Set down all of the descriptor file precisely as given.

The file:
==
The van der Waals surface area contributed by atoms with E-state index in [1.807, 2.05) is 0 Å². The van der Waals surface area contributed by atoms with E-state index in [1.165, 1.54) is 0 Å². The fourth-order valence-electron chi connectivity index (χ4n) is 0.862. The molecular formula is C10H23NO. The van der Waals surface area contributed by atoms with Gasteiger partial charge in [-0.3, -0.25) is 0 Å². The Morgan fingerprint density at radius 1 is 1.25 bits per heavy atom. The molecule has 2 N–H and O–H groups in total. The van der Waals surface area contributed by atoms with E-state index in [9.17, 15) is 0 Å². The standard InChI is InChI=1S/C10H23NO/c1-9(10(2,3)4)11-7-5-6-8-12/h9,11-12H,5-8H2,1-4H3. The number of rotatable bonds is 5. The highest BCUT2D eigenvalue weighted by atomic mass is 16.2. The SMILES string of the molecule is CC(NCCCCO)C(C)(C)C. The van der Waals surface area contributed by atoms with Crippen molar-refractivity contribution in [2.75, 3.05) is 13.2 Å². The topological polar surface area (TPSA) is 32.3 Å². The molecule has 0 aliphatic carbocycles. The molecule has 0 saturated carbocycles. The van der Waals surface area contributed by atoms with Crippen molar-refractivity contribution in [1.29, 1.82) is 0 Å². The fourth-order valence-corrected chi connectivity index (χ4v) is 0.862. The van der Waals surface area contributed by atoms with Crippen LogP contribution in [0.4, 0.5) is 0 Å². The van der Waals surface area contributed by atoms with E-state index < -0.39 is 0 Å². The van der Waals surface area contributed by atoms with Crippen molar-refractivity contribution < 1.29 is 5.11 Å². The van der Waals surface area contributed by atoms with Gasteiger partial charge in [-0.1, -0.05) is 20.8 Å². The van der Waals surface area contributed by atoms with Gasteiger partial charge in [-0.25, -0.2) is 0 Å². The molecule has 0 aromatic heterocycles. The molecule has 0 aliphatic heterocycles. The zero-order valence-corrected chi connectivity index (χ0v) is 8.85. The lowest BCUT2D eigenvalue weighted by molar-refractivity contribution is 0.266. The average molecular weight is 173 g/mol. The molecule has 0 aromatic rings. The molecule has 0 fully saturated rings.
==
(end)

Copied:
The van der Waals surface area contributed by atoms with E-state index in [1.807, 2.05) is 0 Å². The van der Waals surface area contributed by atoms with E-state index in [1.165, 1.54) is 0 Å². The fourth-order valence-electron chi connectivity index (χ4n) is 0.862. The molecular formula is C10H23NO. The van der Waals surface area contributed by atoms with Gasteiger partial charge in [-0.3, -0.25) is 0 Å². The Morgan fingerprint density at radius 1 is 1.25 bits per heavy atom. The molecule has 2 N–H and O–H groups in total. The van der Waals surface area contributed by atoms with E-state index in [9.17, 15) is 0 Å². The standard InChI is InChI=1S/C10H23NO/c1-9(10(2,3)4)11-7-5-6-8-12/h9,11-12H,5-8H2,1-4H3. The number of rotatable bonds is 5. The highest BCUT2D eigenvalue weighted by atomic mass is 16.2. The SMILES string of the molecule is CC(NCCCCO)C(C)(C)C. The van der Waals surface area contributed by atoms with Crippen molar-refractivity contribution in [2.75, 3.05) is 13.2 Å². The topological polar surface area (TPSA) is 32.3 Å². The molecule has 0 aliphatic carbocycles. The molecule has 0 saturated carbocycles. The van der Waals surface area contributed by atoms with Crippen molar-refractivity contribution in [1.29, 1.82) is 0 Å². The fourth-order valence-corrected chi connectivity index (χ4v) is 0.862. The van der Waals surface area contributed by atoms with Crippen LogP contribution in [0.4, 0.5) is 0 Å². The van der Waals surface area contributed by atoms with E-state index < -0.39 is 0 Å². The van der Waals surface area contributed by atoms with Crippen molar-refractivity contribution < 1.29 is 5.11 Å². The van der Waals surface area contributed by atoms with Gasteiger partial charge in [-0.1, -0.05) is 20.8 Å². The van der Waals surface area contributed by atoms with Gasteiger partial charge in [-0.25, -0.2) is 0 Å². The molecule has 0 aromatic heterocycles. The molecule has 0 aliphatic heterocycles. The zero-order valence-corrected chi connectivity index (χ0v) is 8.85. The lowest BCUT2D eigenvalue weighted by molar-refractivity contribution is 0.266. The average molecular weight is 173 g/mol. The molecule has 0 aromatic rings. The molecule has 0 fully saturated rings.